By the early 1800’s a number of Congregationalist ministers were beginning to preach Unitarian ideas, and a split between them and the Trinitarian orthodoxy was becoming inevitable, especially among the faculty and students at Harvard Divinity School.  There was also an influx of European Unitarian ideas from publications and from people like Joseph Priestly, who immigrated to America in 1794 and settled around Philadelphia.  Already a familiar figure to the likes of Benjamin Franklin, Benjamin Rush, and Thomas Jefferson, who shared common interests in science and theology, Priestly helped further the spread of both Unitarian and Universalist ideas in America.

By the 1820’s Unitarian and Trinitarian congregations across New England were beginning to split apart, with one group often starting a new church just down the street or across the town green.  In 1825, Unitarian-leaning ministers formed the American Unitarian Association, which was originally strictly a minister’s association but later evolved into the Unitarian denomination.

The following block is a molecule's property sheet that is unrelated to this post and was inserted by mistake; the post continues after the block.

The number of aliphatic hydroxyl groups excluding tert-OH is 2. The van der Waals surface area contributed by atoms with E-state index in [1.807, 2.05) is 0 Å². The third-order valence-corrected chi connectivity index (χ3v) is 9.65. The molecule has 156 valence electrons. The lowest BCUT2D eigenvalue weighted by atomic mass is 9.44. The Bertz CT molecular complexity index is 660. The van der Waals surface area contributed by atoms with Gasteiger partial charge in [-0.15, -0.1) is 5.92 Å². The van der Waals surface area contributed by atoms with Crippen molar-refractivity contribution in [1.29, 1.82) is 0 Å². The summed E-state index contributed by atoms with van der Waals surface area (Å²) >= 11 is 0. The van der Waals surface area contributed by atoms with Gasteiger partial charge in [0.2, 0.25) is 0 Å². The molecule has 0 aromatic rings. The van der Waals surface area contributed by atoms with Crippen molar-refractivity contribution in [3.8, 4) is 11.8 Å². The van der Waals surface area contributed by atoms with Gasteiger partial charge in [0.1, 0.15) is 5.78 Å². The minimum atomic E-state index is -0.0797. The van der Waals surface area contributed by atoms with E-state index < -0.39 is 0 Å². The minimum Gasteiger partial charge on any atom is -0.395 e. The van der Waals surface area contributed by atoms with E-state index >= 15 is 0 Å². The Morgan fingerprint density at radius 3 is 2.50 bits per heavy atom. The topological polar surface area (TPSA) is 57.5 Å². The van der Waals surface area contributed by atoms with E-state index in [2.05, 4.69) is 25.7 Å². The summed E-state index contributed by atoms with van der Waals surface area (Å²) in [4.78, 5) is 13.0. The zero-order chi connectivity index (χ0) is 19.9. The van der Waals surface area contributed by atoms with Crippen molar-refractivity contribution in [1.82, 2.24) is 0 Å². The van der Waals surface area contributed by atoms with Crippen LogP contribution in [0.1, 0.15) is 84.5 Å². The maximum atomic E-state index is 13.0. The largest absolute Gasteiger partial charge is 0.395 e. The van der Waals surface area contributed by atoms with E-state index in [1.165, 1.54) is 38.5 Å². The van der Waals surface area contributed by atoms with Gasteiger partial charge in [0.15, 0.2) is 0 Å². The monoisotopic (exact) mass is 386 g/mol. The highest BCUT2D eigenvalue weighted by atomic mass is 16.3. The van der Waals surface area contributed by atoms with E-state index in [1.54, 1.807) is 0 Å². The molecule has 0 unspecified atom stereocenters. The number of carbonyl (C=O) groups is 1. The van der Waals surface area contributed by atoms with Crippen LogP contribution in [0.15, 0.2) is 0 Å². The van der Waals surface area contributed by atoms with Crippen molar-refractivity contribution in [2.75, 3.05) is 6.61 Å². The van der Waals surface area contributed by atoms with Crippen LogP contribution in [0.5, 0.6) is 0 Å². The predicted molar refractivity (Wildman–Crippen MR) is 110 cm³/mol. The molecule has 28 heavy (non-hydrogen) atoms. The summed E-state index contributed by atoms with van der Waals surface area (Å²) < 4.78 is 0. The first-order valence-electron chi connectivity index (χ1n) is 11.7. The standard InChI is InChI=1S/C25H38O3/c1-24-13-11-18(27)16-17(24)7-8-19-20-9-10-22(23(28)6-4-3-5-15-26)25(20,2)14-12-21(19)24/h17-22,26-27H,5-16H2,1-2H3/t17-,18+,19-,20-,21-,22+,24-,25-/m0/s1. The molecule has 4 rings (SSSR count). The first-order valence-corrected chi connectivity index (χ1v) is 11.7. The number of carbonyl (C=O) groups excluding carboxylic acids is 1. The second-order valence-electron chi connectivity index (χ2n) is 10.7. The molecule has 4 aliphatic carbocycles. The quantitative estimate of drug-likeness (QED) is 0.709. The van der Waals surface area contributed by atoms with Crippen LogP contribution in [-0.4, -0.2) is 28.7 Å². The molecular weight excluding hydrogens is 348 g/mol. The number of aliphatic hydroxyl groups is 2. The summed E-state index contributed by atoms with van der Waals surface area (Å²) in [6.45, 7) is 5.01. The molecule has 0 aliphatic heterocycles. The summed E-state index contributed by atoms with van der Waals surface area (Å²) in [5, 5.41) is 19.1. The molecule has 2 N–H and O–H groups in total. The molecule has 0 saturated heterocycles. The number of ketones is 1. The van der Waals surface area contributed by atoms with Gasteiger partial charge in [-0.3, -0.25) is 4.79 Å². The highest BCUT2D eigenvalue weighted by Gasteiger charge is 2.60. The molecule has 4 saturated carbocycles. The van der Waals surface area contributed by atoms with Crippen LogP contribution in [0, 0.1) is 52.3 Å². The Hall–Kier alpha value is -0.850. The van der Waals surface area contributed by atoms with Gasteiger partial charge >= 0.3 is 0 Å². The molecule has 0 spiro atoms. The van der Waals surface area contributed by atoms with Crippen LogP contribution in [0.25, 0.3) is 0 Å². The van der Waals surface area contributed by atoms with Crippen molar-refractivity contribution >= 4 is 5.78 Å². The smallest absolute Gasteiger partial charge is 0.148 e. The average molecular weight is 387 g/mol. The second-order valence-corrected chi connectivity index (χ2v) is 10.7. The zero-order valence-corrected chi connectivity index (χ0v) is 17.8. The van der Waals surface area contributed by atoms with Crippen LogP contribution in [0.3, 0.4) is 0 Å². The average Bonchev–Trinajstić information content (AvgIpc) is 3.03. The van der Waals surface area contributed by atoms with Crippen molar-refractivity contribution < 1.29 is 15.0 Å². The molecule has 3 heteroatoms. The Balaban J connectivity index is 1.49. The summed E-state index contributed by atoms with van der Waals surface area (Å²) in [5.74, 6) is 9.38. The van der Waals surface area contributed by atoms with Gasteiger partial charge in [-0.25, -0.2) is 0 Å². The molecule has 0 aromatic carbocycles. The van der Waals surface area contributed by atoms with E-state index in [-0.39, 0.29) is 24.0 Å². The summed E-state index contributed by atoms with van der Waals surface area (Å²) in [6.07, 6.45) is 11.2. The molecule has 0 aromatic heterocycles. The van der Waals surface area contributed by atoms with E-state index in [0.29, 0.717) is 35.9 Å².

But, before I continue with the Unitarians, let me back up and catch up the Universalist side of the story.  Universalist ideas developed in small pockets among a number of colonial religious sects, including some Baptists and the Ephrata community of Pennsylvania, but it got a tremendous boost when John Murray arrived in America in 1770, settling in Gloucester, Massachusetts, and founding the first Universalist church in America there in 1774.  For this, and for his work organizing the denomination into the Universalist Church of America, which held its first General Assembly in 1793 in Philadelphia, he is rightfully called the “father of Universalism in America.”